Re premium refunds

I then contacted travel insurance broker Dan Drennen (Omaha, NE; 866/979-6753, ext. 3621, or 402/343-3621 or e-mail dan@travel

insurancecenter.com) and asked for clarification of travel insurance companies’ positions regarding premium refunds. Here is a summary of that exchange:

Dan Drennen: (introductory remarks) “Most plans have at least a 10-day ‘free look’ period, however Travel Guard has a 15-day ‘free look’ period in which you may review your policy and decide if it is what you wanted. If you are not satisfied, for any reason, you may return your certificate within the ‘free look’ period. After that, the premium is not refundable. Refund policies are listed in each certificate of insurance. Please note that ‘processing fees’ are not refundable.”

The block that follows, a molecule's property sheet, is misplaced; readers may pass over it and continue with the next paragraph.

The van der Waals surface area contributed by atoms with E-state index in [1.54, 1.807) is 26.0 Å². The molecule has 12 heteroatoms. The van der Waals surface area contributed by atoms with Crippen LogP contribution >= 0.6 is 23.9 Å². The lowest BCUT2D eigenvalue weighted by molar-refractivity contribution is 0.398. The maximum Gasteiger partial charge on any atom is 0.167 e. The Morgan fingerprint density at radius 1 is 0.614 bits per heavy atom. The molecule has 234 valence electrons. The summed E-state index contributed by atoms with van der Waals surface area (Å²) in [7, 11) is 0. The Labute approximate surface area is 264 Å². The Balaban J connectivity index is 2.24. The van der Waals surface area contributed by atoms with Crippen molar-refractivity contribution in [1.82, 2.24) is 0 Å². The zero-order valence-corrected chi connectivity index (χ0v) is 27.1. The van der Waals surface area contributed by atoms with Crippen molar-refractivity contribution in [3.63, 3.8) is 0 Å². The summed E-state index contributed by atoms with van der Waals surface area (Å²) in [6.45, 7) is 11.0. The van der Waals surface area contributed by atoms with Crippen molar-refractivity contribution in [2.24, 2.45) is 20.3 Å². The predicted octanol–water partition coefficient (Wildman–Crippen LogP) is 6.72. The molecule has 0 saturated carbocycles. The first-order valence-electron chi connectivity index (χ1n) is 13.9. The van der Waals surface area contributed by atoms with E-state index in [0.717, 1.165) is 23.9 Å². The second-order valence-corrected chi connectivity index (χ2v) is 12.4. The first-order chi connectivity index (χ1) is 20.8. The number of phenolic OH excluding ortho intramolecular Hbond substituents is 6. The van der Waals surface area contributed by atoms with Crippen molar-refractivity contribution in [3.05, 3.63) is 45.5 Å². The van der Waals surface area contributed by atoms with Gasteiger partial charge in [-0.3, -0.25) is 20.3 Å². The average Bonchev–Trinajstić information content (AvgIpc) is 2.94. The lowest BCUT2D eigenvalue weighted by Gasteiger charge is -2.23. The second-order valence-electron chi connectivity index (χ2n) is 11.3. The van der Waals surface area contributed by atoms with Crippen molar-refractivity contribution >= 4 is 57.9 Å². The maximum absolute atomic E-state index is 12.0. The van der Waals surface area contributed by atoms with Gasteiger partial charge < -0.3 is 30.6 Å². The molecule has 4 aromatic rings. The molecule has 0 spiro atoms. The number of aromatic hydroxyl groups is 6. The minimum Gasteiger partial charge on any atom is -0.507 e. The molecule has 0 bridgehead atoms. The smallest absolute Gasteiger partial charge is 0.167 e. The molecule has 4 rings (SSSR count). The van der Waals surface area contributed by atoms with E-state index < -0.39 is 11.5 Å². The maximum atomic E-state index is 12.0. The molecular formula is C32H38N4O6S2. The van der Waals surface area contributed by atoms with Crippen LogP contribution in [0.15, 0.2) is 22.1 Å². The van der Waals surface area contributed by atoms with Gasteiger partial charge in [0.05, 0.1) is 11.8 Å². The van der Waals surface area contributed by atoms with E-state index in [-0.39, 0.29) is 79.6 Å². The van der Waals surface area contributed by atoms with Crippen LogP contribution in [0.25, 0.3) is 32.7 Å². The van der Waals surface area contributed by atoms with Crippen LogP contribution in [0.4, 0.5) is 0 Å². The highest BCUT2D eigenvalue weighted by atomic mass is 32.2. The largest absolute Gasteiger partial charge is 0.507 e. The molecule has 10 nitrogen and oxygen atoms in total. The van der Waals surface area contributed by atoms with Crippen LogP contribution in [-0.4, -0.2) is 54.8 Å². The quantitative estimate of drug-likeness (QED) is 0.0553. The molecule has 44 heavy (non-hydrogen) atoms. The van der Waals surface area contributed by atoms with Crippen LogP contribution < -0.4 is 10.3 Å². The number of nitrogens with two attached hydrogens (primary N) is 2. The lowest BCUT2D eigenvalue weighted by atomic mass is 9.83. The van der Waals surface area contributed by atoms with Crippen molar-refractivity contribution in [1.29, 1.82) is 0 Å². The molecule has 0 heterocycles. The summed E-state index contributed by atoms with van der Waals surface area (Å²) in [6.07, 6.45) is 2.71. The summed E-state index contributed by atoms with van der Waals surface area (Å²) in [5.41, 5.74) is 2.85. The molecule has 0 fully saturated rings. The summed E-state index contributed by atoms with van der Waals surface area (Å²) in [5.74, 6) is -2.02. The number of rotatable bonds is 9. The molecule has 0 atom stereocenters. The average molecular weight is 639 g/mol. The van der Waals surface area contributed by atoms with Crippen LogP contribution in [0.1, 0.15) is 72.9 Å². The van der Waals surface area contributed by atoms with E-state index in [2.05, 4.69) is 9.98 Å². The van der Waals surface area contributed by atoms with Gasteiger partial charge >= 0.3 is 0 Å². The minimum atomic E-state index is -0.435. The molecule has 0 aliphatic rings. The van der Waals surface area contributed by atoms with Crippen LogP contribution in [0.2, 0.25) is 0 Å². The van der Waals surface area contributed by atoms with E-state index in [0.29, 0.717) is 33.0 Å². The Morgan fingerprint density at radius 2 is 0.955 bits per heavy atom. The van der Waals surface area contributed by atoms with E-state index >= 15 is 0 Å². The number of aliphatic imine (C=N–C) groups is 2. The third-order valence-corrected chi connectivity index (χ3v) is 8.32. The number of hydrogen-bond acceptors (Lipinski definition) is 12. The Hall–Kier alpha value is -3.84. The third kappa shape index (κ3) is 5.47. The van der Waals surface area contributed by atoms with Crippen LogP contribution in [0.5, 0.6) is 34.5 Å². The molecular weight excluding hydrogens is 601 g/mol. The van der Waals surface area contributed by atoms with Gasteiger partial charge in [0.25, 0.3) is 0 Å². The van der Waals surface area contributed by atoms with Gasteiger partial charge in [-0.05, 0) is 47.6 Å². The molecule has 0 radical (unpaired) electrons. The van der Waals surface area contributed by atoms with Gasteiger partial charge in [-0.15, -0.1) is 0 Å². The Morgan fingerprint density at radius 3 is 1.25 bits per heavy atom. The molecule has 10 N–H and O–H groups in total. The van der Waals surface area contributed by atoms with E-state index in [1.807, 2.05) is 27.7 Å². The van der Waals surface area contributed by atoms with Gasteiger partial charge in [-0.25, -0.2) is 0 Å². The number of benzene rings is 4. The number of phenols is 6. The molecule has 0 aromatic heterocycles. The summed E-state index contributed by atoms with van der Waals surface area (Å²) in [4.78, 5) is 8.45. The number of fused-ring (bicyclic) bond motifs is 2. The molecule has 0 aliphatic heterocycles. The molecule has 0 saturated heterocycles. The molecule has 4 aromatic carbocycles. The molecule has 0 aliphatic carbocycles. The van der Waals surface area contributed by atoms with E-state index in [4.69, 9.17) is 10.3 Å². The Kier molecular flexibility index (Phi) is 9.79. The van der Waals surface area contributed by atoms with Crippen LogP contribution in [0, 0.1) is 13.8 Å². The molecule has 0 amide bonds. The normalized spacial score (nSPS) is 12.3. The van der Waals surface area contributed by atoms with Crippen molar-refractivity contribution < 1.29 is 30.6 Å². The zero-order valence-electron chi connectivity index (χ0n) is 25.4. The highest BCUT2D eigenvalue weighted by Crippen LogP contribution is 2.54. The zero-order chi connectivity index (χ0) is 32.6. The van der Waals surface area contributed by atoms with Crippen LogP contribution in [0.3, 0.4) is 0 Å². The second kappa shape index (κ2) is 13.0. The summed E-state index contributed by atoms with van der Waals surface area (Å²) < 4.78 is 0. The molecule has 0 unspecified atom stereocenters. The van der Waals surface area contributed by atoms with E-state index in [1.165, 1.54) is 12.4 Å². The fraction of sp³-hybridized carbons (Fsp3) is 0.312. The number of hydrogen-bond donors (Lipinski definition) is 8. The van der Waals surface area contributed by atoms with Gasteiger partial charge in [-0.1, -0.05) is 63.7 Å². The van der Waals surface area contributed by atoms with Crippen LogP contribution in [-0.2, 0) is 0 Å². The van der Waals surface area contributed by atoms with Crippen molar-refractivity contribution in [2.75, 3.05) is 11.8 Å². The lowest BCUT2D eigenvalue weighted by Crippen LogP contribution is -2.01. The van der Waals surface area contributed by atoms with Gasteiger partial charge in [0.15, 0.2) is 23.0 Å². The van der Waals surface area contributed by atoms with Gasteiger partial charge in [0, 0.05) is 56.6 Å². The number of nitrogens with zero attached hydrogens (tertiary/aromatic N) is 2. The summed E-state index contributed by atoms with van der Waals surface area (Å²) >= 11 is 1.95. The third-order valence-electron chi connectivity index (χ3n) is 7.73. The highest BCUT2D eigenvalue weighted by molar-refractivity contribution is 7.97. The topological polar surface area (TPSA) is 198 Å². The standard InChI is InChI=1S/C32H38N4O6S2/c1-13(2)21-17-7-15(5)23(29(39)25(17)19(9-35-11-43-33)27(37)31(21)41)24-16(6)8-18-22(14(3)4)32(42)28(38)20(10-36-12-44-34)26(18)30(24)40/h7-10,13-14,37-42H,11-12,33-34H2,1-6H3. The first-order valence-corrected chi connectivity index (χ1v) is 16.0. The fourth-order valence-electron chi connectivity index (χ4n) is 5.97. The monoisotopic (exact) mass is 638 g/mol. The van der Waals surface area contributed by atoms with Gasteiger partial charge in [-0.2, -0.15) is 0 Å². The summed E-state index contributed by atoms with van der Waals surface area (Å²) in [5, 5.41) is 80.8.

Wayne: “Give me a hypothetical example of a situation where a purchaser might think that the premium is refundable but is not.”

Drennen: “Let’s say that a couple, today, makes their first deposit ($500) for a cruise in November next year. They buy travel insurance the same day so they will qualify for the ‘preexisting-condition waiver.’

“They insure for the full prepaid nonrefundable cost of the trip ($3,500) because that is also required to meet the ‘waiver’ qualification. They need that waiver, as they have elderly parents who have had a period of poor health.

“The cruise line’s policy is that you can cancel and receive a refund of all monies paid (including the deposit) six months or more prior to the cruise departure date.

“Everything is running along smoothly for three or four months until an unexpected problem arises with hubby’s work, so they cancel their trip and get their deposit of $500 back from the cruise line.

“The premium for the insurance, however, is not refundable. This is because the insurance company has been providing a benefit: they have insured the couple against trip cancellation since the day after their policy purchase. However, the couple could reschedule the cruise and move the insurance coverage to the new date.”